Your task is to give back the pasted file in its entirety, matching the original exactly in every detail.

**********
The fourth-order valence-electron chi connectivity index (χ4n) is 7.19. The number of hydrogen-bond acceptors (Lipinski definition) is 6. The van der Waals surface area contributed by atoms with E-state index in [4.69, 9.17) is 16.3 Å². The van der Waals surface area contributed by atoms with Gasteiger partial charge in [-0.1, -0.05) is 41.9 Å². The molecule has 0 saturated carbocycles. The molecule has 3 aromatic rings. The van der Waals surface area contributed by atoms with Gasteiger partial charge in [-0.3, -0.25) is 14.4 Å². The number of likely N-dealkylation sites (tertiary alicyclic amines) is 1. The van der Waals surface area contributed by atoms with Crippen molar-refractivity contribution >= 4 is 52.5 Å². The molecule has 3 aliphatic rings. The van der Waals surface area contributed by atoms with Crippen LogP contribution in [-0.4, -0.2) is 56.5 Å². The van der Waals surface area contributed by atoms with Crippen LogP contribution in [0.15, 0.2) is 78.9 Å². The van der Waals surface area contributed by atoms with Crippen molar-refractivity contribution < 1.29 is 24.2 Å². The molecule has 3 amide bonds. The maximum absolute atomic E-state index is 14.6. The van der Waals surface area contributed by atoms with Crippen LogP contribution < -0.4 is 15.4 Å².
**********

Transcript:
The fourth-order valence-electron chi connectivity index (χ4n) is 7.19. The number of hydrogen-bond acceptors (Lipinski definition) is 6. The van der Waals surface area contributed by atoms with E-state index in [4.69, 9.17) is 16.3 Å². The van der Waals surface area contributed by atoms with Gasteiger partial charge in [-0.1, -0.05) is 41.9 Å². The molecule has 0 saturated carbocycles. The molecule has 3 aromatic rings. The van der Waals surface area contributed by atoms with Gasteiger partial charge in [-0.3, -0.25) is 14.4 Å². The number of likely N-dealkylation sites (tertiary alicyclic amines) is 1. The van der Waals surface area contributed by atoms with Crippen molar-refractivity contribution >= 4 is 52.5 Å². The molecule has 3 aliphatic rings. The van der Waals surface area contributed by atoms with Crippen LogP contribution in [-0.4, -0.2) is 56.5 Å². The van der Waals surface area contributed by atoms with Crippen LogP contribution in [0.15, 0.2) is 78.9 Å². The van der Waals surface area contributed by atoms with Crippen molar-refractivity contribution < 1.29 is 24.2 Å². The molecule has 3 amide bonds. The maximum absolute atomic E-state index is 14.6. The van der Waals surface area contributed by atoms with Crippen LogP contribution < -0.4 is 15.4 Å².